The second bit, or maybe Funny Talk was 2nd and this one was 1st. Anyway, the other one of the first bits he played was me singing the “Wingo” song. Mike had a cousin who could play music. And Mike drove him over to my basement where we set up his keyboard. He was pretty good at picking up what the music needed to be and then playing it. He was a bit cranky most of the time and short tempered. He was blind, too. So I always thought that we put up with his pissy attitude a lot more than we would’ve if he could see and we were paying him. We only used him a couple of times...
I put a phone number on the tapes I had been sending Johnny, Dave’s phone number, so he called Dave on the air to chat and say nice things after he played our second bit. After that, I stopped sending tapes to all the other DJs in Chicago and concentrated on Brandmeier. After that, we’d get together once or twice a week to record in my basement, when we weren’t still trying to “make it” as Theater Gods. I’d listen to the Johnny’s show every morning (the other guys did a little but some of them didn’t like Johnny at all) during my day job shooting tabletop photos of toilet seats and doorknobs. Then I’d relay what Johnny was doing, who he called that day, what bits he was playing, etc. We’d do things that meshed with his stuff or skits about current events.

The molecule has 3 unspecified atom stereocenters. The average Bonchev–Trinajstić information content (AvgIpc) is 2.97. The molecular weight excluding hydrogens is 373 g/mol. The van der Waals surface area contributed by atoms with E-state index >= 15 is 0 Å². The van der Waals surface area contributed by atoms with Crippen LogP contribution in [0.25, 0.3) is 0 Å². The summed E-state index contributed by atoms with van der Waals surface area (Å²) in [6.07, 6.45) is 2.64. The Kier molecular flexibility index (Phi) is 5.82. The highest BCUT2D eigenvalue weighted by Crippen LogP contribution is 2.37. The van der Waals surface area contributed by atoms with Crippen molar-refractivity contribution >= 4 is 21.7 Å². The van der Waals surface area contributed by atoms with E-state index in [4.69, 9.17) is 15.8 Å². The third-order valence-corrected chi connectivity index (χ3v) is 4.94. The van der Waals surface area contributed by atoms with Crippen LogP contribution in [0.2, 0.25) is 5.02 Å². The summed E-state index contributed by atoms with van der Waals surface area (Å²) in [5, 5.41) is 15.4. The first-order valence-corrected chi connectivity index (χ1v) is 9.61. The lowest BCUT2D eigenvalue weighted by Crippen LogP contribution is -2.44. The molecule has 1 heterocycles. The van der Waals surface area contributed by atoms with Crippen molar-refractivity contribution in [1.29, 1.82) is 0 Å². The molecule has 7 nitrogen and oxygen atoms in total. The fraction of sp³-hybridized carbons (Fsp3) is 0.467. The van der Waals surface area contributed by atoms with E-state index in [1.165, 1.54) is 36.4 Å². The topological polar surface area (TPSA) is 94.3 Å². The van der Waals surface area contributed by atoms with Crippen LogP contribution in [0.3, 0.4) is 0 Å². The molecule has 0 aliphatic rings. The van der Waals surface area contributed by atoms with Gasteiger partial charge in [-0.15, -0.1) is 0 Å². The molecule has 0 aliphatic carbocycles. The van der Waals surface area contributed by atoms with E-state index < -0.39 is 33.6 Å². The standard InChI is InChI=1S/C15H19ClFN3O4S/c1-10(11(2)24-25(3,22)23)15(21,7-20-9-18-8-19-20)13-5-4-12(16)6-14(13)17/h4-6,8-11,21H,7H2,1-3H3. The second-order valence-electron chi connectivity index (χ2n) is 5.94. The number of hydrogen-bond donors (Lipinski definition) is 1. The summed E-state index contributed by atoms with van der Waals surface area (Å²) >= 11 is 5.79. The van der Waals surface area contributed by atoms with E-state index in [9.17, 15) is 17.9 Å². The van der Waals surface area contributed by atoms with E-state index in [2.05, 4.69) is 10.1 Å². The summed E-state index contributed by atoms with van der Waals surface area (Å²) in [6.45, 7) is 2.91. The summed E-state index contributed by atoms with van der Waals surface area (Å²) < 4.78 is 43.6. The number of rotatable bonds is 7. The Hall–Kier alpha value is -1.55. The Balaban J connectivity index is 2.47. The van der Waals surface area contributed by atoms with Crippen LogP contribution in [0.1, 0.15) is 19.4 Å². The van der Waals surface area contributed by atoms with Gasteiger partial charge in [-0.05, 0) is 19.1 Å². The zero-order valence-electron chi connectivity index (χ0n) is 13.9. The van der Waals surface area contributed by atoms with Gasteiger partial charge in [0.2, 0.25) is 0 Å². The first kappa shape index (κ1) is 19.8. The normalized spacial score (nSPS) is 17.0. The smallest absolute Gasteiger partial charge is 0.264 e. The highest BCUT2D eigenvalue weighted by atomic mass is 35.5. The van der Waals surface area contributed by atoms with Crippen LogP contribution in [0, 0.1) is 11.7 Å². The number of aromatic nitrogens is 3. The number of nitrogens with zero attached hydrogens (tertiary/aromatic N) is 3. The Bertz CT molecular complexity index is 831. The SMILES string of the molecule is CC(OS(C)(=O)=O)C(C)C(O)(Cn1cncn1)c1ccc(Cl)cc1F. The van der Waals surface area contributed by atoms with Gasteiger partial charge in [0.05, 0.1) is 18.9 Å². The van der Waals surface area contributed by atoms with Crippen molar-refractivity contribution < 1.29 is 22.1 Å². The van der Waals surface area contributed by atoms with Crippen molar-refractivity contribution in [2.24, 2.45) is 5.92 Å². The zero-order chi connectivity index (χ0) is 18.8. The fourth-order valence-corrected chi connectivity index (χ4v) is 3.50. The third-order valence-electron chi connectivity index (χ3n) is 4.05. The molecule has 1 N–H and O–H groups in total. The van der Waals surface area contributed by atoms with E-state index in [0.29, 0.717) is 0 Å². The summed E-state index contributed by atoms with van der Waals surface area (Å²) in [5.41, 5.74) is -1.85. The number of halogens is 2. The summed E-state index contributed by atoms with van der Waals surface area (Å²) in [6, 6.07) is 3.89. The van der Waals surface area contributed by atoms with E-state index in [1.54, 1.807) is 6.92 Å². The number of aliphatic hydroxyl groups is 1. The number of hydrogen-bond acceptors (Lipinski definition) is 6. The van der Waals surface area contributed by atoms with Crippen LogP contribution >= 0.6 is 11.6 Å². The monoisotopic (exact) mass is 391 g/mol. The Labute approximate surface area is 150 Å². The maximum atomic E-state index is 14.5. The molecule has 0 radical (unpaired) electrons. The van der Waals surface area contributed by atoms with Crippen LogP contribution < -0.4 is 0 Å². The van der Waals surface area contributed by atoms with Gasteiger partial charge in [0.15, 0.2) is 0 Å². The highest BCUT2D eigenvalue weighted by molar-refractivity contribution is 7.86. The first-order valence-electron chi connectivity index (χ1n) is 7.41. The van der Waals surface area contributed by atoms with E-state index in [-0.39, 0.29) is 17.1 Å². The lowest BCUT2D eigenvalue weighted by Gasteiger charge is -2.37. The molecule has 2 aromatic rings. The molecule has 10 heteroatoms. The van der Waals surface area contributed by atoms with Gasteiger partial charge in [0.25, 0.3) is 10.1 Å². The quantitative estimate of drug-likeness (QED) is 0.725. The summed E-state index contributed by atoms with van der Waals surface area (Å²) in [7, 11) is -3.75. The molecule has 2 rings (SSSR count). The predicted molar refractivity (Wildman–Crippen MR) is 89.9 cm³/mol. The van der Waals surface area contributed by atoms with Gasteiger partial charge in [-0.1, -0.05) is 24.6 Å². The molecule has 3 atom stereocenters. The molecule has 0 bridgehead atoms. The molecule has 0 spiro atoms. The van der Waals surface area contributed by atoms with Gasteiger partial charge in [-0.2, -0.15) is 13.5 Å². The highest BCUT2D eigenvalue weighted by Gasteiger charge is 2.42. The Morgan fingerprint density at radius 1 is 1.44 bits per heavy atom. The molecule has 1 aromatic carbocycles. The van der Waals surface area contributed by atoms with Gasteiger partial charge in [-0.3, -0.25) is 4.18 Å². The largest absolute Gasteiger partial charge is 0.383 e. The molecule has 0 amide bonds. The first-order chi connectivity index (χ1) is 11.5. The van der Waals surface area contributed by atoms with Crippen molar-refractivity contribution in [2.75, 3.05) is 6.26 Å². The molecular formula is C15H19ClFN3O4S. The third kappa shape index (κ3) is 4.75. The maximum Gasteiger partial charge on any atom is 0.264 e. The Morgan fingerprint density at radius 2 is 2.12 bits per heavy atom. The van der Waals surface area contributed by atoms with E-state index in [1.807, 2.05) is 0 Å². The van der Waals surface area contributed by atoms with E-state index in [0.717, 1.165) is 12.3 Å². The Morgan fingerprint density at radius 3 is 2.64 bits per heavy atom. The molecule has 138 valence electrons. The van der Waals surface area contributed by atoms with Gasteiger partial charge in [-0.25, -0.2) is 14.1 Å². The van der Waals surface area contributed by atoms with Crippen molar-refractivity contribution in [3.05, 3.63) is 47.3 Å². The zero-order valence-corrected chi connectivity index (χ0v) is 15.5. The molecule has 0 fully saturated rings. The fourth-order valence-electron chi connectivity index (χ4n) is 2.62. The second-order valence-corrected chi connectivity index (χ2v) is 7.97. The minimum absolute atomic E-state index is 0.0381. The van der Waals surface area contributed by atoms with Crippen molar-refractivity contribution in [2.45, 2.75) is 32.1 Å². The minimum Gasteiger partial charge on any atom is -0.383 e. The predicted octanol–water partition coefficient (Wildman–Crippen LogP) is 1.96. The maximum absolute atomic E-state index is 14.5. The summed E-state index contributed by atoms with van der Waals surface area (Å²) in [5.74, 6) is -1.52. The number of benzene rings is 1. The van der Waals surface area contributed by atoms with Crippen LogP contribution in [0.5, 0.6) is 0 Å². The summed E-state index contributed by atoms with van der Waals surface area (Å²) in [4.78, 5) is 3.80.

We did it for free, he never paid us for anything. We did it for the joy of hearing ourselves on the radio and he’d let us mention our theater show once in a while. That wore thin after a while.
POST-OP WEEK 94
week of November 15
We replaced Denise with a woman named Sandy who was taller and pretty (I’ve got to say). She didn’t bring in 2-woman scenes, in fact, she never brought in anything that I remember. She just did the scenes that were there. I think, though, she was completely lost around the Duck Logic guys.
We changed our group promo photo so many times by this point because of the rotating women: 1st the shot with Lindsey and Holly, then we just had Holly, then Denise. I finally set up a shot that we could use no matter what. I was a photographer at a studio in the city back then. I guess I must’ve known the strain I was putting on my relationship there (they were mad that I’d be on the phone (no cells back in those days) calling Brandmeier or some other comedy deal.) One Saturday I got all the guys to come over for a photo shoot. I think I might’ve actually asked permission for that one, asked my boss if I could shoot something. Anyway, I set up the big, white background, strobe lights, and a camera. Got my assistant to get behind the camera and snap pictures of us for an hour or so... This is the promo shot we ended up with.